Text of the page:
iOS growth outpaces Android in U.S. and U.K., but not elsewhere

The momentum is with Apple and the iPhone 5, at least in the U.S. and Britain. In other markets, though, iOS slipped in the final weeks before the new iPhone's arrival.

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Jon Skillings is an editorial director at CNET, where he's worked since 2000. A born browser of dictionaries, he honed his language skills as a US Army linguist (Polish and German) before diving into editing for tech publications -- including at PC Week and the IDG News Service -- back when the web was just getting under way, and even a little before. For CNET, he's written on topics from GPS, AI and 5G to James Bond, aircraft, astronauts, brass instruments and music streaming services.
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Jon Skillings
3 min read
Kantar's mobile OS figures for 12 weeks ending September 30, 2012.
Kantar Worldpanel ComTech

The Android operating system has largely held its own against Apple's iOS in the latest lap of the smartphone races.

Figures released today from Kantar Worldpanel ComTech show Android continuing to make market share gains across Europe in the 12 weeks of sales that ended September 30. In that region, Google's mobile OS rose to a 67 percent share, compared with 51 percent for the same stretch a year ago, while iOS edged down slightly to 16.5 percent.

It was a different story in the U.S. for the 12-week period. In Apple's home market, iOS leaped from 21.5 percent a year ago to nearly 38 percent, while Android slipped from just over 66 percent to 57.5 percent. Apple also saw an increase in the U.K. (to 28 percent, up from 18 percent), and Android did, too (to 58 percent, up from 53 percent).

Apple sold more than 5 million units of the iPhone 5 during the smartphone's debut weekend in late September, and for that quarter as a whole (ended September 29), it sold 26.9 million iPhones overall, an increase of 58 percent from the same period last year.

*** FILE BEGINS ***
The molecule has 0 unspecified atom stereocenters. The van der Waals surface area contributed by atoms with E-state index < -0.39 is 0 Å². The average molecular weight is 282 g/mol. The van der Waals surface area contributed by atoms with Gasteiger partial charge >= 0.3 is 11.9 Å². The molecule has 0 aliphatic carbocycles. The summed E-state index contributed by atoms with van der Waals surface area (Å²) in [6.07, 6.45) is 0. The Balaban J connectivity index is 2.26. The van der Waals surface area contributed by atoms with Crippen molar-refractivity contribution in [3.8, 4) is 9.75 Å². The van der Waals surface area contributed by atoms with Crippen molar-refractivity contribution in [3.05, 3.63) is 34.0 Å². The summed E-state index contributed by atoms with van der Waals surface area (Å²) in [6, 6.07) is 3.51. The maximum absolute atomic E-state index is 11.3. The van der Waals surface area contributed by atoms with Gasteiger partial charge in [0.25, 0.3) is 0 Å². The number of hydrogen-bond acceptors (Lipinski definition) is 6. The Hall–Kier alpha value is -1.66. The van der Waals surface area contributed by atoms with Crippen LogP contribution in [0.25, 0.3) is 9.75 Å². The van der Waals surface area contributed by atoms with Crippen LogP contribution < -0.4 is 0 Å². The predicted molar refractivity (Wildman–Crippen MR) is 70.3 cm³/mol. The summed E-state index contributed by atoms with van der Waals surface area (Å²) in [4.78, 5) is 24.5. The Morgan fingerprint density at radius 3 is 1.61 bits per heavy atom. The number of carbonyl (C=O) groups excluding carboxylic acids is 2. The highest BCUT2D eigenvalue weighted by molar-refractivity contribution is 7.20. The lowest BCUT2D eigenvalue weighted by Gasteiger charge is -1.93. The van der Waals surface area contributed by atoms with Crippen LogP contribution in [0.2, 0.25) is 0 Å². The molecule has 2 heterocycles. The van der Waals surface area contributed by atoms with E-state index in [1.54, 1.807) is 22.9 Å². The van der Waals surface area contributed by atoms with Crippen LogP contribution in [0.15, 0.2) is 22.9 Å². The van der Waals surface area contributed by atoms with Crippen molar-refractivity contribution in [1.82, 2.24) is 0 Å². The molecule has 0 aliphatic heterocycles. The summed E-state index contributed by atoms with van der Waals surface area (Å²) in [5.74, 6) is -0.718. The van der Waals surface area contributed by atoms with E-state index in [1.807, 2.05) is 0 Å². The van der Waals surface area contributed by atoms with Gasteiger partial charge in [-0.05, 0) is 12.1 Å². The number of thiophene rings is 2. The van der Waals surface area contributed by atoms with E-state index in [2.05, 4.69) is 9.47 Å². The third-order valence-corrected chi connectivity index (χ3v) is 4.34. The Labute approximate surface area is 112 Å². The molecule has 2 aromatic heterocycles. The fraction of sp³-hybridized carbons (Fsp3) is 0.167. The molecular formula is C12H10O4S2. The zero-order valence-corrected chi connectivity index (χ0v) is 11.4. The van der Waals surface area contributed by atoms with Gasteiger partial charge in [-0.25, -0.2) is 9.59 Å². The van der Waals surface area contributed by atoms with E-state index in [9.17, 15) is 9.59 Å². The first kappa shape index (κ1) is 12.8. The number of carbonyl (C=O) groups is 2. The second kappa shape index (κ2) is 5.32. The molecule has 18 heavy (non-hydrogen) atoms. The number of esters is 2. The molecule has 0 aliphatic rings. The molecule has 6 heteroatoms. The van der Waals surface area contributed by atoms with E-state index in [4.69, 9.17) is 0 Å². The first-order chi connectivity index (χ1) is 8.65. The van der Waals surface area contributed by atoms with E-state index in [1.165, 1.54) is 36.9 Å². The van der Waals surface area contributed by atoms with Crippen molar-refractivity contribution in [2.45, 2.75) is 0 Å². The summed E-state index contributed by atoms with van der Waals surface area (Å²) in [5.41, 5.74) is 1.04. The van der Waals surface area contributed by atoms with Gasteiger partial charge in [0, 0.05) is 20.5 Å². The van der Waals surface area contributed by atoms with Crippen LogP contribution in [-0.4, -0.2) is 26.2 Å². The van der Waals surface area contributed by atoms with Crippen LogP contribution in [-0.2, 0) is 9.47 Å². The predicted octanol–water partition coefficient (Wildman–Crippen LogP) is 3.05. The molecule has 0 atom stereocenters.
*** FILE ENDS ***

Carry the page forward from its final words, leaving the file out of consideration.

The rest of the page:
Kantar expects the Apple growth trend to continue.

"While this latest data set only includes one week of iPhone 5 sales, we can see that in markets with a large number of existing Apple customers, sales have already seen a significant boost," Kantar's Dominic Sunnebo said in a statement. "We expect this momentum to be fully realized in the next set of results."

Apple put the iPhone 5 on sale on September 21 in the U.S., Australia, Canada, France, Germany, Hong Kong, Japan, Singapore and the U.K., and on September 28 in 22 additional countries in Europe and elsewhere.

In a number of those countries, iOS share declined for the 12-week period. In Australia, for instance, iOS slipped to 23 percent (from 28 percent) while Android rose to 67 percent (from 53 percent). In France, iOS edged down to 12 percent (from 15 percent) as Android rose to 61 percent (from 48 percent). In Germany, iOS slumped to 12 percent (from 22 percent) at the same time that Android grew to 78 percent (from 54 percent).

RIM and Symbian, meanwhile, continued to slide to ever more minuscule shares in the U.S. and the U.K. -- RIM down to 2 percent and 9 percent in the two countries, respectively, and Symbian to below 1 percent in both locales.

Ahead of this week's formal introduction of Windows Phone 8, Microsoft's share in the U.S. essentially held steady, up a fraction to 2.9 percent for the 12-week period, and saw a slightly larger rise in Britain to 4.2 percent. The shares for Microsoft, RIM, and Symbian showed roughly similar patterns in the other countries surveyed.

And in its initial findings from China, Kantar puts the smartphone OS rankings this way: Android (65 percent), iOS (19 percent), Symbian (8 percent), Windows (6 percent), RIM (0.1 percent), and other (under 3 percent).

Kantar Worldpanel ComTech derives its findings from consumer panels in 12 countries: the U.K., France, Italy, Germany, Spain, the U.S., China, Japan, Australia, Argentina, Brazil, and Mexico.